Chromebook - The Ultimate Mobile Development Device (Maybe)

I'm a newbie when it comes to development and I need a starting point.  Recently, I inherited a Chromebook that I bought my nephew when his broke (sort of - it was resurrected by Best Buy).  After getting it to work again, I got it back.  As a Mac and Windows user, what would I have a Chromebook for?  Having no need for more than one machine, it sat there for a couple of weeks.  So I'm thinking while I have a need to improve my skills for the workplace of tomorrow, maybe I can use the Chromebook for building and improving on those skills.

So, I'm going to start as a newbie - I'll need a starting point, I'll need to make mistakes and learn from them, and I will gauge how the $300 Chromebook compares to my older an more expensive MacBook (from 2016) and a Windows tablet (I got it as a work laptop but it is too slow for massive Excel and database use) that I have turned it into a machine to learning cyber security.


My starting point is Python.  Now, I've thought about Javascript.  I might still do that months down the line as I feel more comfortable working with SQL, Python, and Swift on the Mac.  All these I believe are important skills that I will need if I find myself in a position to reevaluate my future or use them to improve the work that I am doing now.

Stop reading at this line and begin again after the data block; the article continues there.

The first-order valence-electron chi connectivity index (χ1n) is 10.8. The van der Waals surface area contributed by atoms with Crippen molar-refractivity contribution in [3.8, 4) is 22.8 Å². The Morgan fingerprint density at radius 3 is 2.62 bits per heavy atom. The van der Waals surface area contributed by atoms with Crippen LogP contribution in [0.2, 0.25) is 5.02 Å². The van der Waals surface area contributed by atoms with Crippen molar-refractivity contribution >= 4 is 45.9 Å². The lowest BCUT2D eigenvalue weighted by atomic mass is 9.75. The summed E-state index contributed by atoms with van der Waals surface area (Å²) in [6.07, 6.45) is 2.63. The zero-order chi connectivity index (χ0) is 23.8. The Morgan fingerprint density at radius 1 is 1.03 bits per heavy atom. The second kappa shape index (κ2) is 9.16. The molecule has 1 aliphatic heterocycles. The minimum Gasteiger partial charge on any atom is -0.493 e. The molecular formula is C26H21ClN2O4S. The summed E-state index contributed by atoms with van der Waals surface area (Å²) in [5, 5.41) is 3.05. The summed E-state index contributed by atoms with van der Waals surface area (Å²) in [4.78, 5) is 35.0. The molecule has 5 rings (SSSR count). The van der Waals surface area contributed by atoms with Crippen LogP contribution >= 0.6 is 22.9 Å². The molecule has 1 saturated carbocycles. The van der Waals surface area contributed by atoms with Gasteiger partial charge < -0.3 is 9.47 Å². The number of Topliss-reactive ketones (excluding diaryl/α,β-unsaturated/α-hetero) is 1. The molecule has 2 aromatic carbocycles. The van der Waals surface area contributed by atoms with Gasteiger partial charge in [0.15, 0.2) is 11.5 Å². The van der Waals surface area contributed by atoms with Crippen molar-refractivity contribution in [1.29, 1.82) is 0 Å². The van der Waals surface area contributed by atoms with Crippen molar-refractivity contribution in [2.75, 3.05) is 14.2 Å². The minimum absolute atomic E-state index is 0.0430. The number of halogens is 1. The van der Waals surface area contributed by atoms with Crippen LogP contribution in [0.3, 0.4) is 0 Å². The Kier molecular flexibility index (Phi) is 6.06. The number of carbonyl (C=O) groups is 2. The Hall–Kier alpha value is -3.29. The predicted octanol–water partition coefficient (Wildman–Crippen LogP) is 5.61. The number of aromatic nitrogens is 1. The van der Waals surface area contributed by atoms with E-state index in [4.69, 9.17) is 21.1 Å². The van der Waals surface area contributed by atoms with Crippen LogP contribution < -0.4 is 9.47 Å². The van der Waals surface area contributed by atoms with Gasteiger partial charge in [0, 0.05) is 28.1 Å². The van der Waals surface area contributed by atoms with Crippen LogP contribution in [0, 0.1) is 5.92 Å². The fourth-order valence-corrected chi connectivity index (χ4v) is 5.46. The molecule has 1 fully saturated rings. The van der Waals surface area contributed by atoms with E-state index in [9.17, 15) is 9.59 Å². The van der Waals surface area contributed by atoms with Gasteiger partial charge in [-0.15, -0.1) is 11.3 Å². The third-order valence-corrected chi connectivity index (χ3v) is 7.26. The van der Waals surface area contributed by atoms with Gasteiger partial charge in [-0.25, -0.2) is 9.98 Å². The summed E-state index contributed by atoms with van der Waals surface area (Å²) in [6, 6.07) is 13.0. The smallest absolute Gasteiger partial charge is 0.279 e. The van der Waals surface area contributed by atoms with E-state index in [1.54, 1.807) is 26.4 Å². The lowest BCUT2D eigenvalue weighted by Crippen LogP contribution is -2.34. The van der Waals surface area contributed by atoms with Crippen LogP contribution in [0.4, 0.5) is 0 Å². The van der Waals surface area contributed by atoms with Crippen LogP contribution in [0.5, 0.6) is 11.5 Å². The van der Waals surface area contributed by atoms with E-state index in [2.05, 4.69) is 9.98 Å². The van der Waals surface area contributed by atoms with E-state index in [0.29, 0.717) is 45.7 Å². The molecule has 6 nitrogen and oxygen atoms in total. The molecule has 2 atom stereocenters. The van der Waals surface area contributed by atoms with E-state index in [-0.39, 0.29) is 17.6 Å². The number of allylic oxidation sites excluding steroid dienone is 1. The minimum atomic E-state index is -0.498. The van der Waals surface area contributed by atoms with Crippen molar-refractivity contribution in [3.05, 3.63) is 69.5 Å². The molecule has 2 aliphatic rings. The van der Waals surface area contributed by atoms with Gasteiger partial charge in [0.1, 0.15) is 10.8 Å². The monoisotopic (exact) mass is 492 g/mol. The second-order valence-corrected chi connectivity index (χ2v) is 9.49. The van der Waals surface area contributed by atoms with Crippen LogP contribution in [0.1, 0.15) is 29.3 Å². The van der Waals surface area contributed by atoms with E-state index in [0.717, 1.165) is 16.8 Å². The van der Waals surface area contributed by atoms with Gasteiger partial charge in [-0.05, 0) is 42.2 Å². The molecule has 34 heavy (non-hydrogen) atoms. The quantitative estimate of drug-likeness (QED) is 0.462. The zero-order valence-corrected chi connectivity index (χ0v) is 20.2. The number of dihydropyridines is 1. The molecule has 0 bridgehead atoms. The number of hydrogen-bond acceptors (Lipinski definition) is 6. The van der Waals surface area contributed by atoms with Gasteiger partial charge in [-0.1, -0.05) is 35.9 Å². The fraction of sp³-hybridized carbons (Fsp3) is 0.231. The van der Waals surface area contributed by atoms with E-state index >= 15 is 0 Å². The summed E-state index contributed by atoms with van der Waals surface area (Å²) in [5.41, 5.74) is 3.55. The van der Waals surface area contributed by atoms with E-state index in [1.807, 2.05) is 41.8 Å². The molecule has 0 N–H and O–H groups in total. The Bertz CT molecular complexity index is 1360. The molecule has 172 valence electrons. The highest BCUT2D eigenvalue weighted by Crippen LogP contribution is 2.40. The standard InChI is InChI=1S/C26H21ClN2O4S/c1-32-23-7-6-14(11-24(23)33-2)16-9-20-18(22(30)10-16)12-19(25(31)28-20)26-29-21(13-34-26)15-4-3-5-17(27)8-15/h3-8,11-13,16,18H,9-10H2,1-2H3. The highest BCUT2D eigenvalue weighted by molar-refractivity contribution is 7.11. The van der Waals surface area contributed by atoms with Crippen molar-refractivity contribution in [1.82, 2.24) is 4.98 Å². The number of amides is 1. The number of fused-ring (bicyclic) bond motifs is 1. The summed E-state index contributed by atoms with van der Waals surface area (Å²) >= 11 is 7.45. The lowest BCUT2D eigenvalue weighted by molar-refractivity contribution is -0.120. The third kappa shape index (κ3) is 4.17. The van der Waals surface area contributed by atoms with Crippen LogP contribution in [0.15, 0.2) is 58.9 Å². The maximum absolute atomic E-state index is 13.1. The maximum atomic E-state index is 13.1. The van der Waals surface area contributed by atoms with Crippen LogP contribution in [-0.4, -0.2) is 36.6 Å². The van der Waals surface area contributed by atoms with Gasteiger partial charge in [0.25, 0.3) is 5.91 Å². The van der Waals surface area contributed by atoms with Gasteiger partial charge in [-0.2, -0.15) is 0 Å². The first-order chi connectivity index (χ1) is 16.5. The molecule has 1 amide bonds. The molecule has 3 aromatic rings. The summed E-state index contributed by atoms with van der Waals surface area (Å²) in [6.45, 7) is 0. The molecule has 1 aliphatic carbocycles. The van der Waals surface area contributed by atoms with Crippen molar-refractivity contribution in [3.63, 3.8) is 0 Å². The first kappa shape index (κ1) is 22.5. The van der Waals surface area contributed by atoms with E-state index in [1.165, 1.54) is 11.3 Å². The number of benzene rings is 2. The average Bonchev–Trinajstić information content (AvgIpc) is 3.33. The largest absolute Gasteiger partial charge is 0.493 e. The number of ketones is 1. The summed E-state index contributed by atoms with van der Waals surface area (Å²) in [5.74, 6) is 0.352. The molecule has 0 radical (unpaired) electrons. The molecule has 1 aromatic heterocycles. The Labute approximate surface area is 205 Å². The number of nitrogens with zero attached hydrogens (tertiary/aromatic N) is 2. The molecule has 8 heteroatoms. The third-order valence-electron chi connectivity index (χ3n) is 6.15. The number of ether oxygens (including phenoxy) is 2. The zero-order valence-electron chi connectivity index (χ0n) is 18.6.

So, day one.  I'm reading these posts on developing on a CB and Python.  
  • Techrepublic - Developers can now code on Chromebooks thanks to Linux support on ChromeOS
  • Alex P Miller - Data Science on a Chromebook: How to run Jupyter, Python, & R locally in ChromeOS
  • TechnoKids - How do I Use Python on Chromebooks? Trinket and TechnoTurtle
  • Young Wonks - CODING ON A CHROMEBOOK USING PYTHON AND PYGAME
  • Medium - Setup a Chromebook for web development
  • Martech With Me - 7 Ways you can code in Python with your Chromebook for free
I'm going to test out what I eventually learn on the Mac and iPad as well.  I believe the tablet to be the ultimate development machine once the development tools from Apple, Google, and others are more mature.

My goal to get practical - turn what I learn as quickly as possible onto real world use.  I believe the issue with a lot of people who get started into coding or being to think about it and quickly give up is because they don't see the practical application almost immediately.  

I would appreciate pointers from other newbies as well as people who can put me and others in the right direction.

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